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Municipalities are handing recyclers a double-edged sword
as more of them shift to single-stream glass recycling. Single-stream
makes it easier for households to set aside glass recyclables,
increasing the amount of raw materials for sale to glass manufacturers.
But the resulting commingled mess has created new challenges
“Even though single-stream is on the rise,”
says Felix Hottenstein, sales director at MSS, Inc., a glass
sorter manufacturer in Nashville, Tennessee, “there
may not be quite as much glass out there, because much of
it gets lost in the processing.”
The problem also lies with compactor trucks that pick up
and cart the glass. Some vehicle types are more likely to
crush the glass, making it harder to separate the three different
glass types. Commingled glass produces uneven color quality
while metal and ceramic create weakness. Trucks can also cause
cross-contamination with other waste, including plastic and
Consumers who put heat-resistant glass such as Pyrex and
Visionware in recycling bins give recyclers another issue.
"This glass causes big trouble once it’s fed back
to the glass furnace as it does not melt and therefore clogs
the glass production machines," says Peter Mayer, manager
of sorting technologies at S+S Separation and Sorting Technology
GmbH, a manufacturer in Schoenberg, Germany. S+S makes the
Varisort X, which helps recyclers keep such dangerous offenders
out of the waste stream. The company also produces Spektrum,
a camera-equipped color sorter designed for mixed glass.
AI Inc., a manufacturer in Laurel, Maryland, is another company
that specializes in handling heat-resistant glass. “The
problem is growing, and is showing up more and more as costly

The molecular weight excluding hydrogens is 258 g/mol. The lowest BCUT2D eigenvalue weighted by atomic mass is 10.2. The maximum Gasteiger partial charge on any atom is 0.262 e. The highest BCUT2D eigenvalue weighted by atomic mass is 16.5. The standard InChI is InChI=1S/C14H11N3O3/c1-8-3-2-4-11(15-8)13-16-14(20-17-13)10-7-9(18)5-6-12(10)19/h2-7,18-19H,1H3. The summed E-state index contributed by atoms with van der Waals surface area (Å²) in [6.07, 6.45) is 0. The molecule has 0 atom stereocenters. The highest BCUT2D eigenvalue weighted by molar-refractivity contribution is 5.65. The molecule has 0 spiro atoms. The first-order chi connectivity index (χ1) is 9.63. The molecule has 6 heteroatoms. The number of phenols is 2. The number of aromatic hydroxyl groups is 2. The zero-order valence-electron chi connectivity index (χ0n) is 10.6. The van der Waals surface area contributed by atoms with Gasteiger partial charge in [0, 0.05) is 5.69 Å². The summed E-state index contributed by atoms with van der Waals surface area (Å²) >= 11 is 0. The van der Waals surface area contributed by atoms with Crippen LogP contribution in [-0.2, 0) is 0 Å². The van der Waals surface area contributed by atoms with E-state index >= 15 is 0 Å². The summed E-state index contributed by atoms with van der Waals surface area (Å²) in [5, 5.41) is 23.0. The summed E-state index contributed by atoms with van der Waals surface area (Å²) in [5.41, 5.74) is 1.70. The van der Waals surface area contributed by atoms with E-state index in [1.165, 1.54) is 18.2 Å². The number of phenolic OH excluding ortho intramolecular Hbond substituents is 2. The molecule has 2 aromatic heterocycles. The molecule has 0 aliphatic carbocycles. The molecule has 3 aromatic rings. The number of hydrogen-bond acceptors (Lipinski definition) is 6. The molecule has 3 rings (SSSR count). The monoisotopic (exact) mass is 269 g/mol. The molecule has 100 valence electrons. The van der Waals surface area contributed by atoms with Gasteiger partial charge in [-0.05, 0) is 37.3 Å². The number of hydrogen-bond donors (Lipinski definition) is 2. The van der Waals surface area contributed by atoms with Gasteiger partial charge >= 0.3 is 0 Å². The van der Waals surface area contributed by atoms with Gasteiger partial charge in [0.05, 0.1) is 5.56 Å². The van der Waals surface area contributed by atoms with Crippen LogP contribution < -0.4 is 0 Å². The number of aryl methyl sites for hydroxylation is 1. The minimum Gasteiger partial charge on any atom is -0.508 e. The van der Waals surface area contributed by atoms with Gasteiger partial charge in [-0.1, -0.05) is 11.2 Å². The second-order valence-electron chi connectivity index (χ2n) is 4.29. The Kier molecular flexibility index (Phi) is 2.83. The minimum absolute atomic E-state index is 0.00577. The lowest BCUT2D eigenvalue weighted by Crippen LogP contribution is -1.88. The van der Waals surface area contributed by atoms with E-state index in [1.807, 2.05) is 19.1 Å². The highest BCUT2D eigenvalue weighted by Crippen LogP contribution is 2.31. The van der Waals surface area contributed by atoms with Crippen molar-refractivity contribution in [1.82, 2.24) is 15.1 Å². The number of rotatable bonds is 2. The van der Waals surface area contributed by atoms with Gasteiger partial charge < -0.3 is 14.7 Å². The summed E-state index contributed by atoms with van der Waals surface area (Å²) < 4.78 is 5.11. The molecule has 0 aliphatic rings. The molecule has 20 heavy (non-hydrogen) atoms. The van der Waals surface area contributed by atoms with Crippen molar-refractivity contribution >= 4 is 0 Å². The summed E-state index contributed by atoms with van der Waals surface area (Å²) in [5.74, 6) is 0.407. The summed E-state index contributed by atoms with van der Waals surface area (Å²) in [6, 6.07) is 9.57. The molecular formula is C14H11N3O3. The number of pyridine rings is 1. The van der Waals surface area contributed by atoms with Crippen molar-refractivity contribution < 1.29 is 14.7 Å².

product rejects, and has the potential to damage furnaces
and extruding equipment,” says Julie Villescas, sales
manager at Austin AI. The company’s QXR-G uses X-rays
to pull recyclable glass away from metals and other unwanted
glass types, including ceramics, crystal and plate glass.
The QXR-G works on glass before or after crushing equipment,
and detects glass contaminants as the materials move onto
slide-ways or conveyors and then diverts them away from the
processing line. The task takes about 0.14 of a second, according
to the company.
The more glass is processed with products like the QXR-G,
Villescas says, “the fewer the product rejects and the
higher the customer satisfaction.” Newer models of the
company’s machine incorporate more and smaller diverters
to pull off contaminates. “This will minimize the amount
of good cullet material that is pulled off to insure the contaminant
was removed,” she says.
Cullet, which is recycled glass ready for the furnace, is
the highest value end product in glass recycling. Glass manufacturers
like it because it has lower melting temperatures and requires
less energy to process than raw materials. For every 10 percent
of cullet used, manufacturers save up to 3 percent in energy
costs and 15 percent in material savings, according to Austin
How satisfied recyclers are with the sorting process also
depends on what happens to glass before it gets to the sorters.